Enter Constantine, who conquered the East in 324. The Arian controversy ebbed and flowed for years, but it flared to chaos at a crucial moment in which Constantine sought peace and uniformity.23 The Council of Nicaea was called to address the growing confusion in 325. It is at the Council of Nicaea that the terminology of homoousios was first invoked in the creedal formula. The terminology was not a touchstone at this point, however. It was designed merely to rule out the Arian interpretation that Christ was of a different essence than the Father. It defended the claim that the Son is “from the ousia of the Father.”24 Therefore, the Son is eternal and fully divine. It did not have the hold—the same commitment and weight—as it would over the next several decades.

The Council in 325 did little to resolve the trinitarian discussion, debate, and dissension. The Nicene Creed, without robust supplementary interpretation, was liable to misinterpretation and confusion. It took nearly sixty years to consolidate support for the standard understanding of the Nicene Creed and its usage of homoousios. In the meantime, there remained an overall suspicion of the term homoousios and little terminological uniformity otherwise.25 The general reason for this discomfort was that homoousios is not literally found in the Bible (that is, there isn’t a verse you can show that contains this word applied to God) and it is taken from deeply pagan origins with materialistic overtones. In other words, many found the idea of appropriating a term that was popular among pagan groups like the Gnostics as scandalous. But even if one were to overlook such connections there was a general sense that homoousios, when used in other contexts, assumed a material entity. Therefore, it would suggest that God himself were material, another outrageous idea. Ayres, Nicaea and Its Legacy, 94.[/note]

Even more, the word is “notoriously slippery” in its early development, which no doubt contributes to the mayhem that ensued in the decades that followed.26 It could mean either a generic unity of kind (that is, two different beings in the same genus), an identity of matter, or a strict numerical identity of substance (that is, there is no real distinction).27 The term was primarily used prior to Nicaea in the generic sense. Therefore, many have argued that it likely meant a generic form of unity—sharing the same nature—at this time. Indeed, it would be unlikely for the Council to introduce a novel sense of a term without any clarification.28 But it should be noted that its usage was primarily non-Christian prior to Nicaea. Christians have often pillaged non-Christian terms and infused them with different meanings to their own benefit. (For example, the Apostle John grandly opens his gospel with both the use of logos as both an echo of Genesis and a re-appropriation of the Greek concept of Logos.)

But no matter how the framers of Nicaea would have understood the term homoousios—whether as generic or as strict numerical identity, it defended the uncreated and divine status of the Son and anathematized the theology of Arius. As time went on it, the term came clearly to have a more specific meaning about numerical unity of indivisible essence rather than mere generic sameness.29 By 681 at Constantinople III, Nicene theology was understood to require that the persons share the numerically same divine nature and not a mere generic one.30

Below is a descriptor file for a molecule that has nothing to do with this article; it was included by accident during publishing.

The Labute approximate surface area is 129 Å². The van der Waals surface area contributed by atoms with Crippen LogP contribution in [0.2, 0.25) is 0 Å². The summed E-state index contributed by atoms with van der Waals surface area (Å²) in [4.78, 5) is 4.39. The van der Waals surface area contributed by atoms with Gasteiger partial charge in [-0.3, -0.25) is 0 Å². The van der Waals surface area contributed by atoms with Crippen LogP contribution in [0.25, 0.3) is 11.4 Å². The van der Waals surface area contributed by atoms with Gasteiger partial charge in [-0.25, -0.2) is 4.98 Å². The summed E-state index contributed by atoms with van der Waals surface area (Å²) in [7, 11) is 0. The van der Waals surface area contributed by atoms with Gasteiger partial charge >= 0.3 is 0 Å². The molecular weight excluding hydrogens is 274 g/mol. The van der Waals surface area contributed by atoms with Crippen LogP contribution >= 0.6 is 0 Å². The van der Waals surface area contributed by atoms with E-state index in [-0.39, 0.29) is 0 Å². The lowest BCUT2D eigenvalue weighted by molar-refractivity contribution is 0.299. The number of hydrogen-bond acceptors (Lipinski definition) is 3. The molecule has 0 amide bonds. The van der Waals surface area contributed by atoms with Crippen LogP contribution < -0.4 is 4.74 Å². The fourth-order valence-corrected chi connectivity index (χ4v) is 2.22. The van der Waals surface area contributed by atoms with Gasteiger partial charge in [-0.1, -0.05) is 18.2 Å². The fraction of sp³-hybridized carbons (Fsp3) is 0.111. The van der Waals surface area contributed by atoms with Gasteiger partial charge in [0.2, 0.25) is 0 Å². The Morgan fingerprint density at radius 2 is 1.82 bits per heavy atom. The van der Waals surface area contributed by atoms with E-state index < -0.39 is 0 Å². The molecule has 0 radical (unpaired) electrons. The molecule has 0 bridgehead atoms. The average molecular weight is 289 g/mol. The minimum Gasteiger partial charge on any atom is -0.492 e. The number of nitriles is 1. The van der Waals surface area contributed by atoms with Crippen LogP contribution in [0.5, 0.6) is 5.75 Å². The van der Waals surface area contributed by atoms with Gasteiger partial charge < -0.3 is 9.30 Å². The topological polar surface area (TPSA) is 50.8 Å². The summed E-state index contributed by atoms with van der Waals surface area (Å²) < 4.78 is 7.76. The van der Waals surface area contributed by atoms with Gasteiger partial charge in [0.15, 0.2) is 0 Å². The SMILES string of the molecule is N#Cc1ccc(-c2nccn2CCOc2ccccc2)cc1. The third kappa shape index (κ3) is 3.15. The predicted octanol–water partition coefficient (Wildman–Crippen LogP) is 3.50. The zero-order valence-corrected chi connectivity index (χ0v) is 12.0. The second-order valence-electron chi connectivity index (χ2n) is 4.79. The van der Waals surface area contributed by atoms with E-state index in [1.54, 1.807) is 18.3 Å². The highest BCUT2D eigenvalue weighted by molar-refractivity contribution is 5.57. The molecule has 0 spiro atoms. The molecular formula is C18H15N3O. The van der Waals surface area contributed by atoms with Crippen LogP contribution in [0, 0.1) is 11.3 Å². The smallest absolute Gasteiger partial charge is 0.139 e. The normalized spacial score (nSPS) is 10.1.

But what is fascinating in our story is that from 328 to 373 the deck was stacked against the Nicene Creed and homoousios. Some completely rejected the terminology and others sought to use more mediating terms like homoiousios. The theology and status of the Nicene homoousios as a hallmark of orthodoxy was kept alive due in large part to Athanasius.31 But during this period, you wouldn’t think Athanasius was ultimately successful. The terminology of homoousios was actually made formally illegal for the general public in 360.32 Ossius of Corduba banned such terminology in 357 on the grounds that they weren’t terms you could find in the Bible. A public ban of this magnitude threatened to destroy any further reliance on such terms.33 But the emperor Constantine II died in the following year, and by 365 Nicene theology was on the move again in large part thanks to the theological work of the Cappadocian fathers, being restored as law by 381 with the council of Constantinople.34 It was the events of 357–61 and the creed of Nikē that breathed fresh air into Nicene theology and birthed what some have called the Pro-Nicene alliance.35

Ecclesial reception: Is there room for deviation?

This history may be all fine and good, but do we really need these technical terms for our trinitarian doctrine today? Is there space to deviate from the past? Such questions are expansive and require significant defense. So, I’m only going to focus on one aspect: If there was so much contested debate over terms like homoousios, why should anyone believe that they are required today?

I’d like to give two reasons. First, the patristic fathers thought it was a crime to doctrinally innovate beyond the Nicene faith.36 The fathers at Chalcedon were clear: “[He is] accursed who innovates.”37 Cyril of Alexandria is representative when he explains that there is a tacit refusal to go beyond Nicaea even in the slightest respect.38 While the creeds were intentionally minimalistic to gain widespread support, the early church still saw it as necessary for supplementary documents to be used as guides to faithful interpretation of the creeds.39 Athanasius at the Council of Alexandria (362) issued a letter that quite clearly outlaws those who “pretend to cite the faith confessed at Nicaea” but “do nothing more than in words deny the Arian heresy while they retain it in thought.”40 For Athanasius and company, it is not sufficient for language alone to guard the faith once delivered to the saints—the meaning underlying it must be affirmed too. So, for the early fathers, homoousios is necessary in name and content. The Son must be of the same substance or essence of the Father.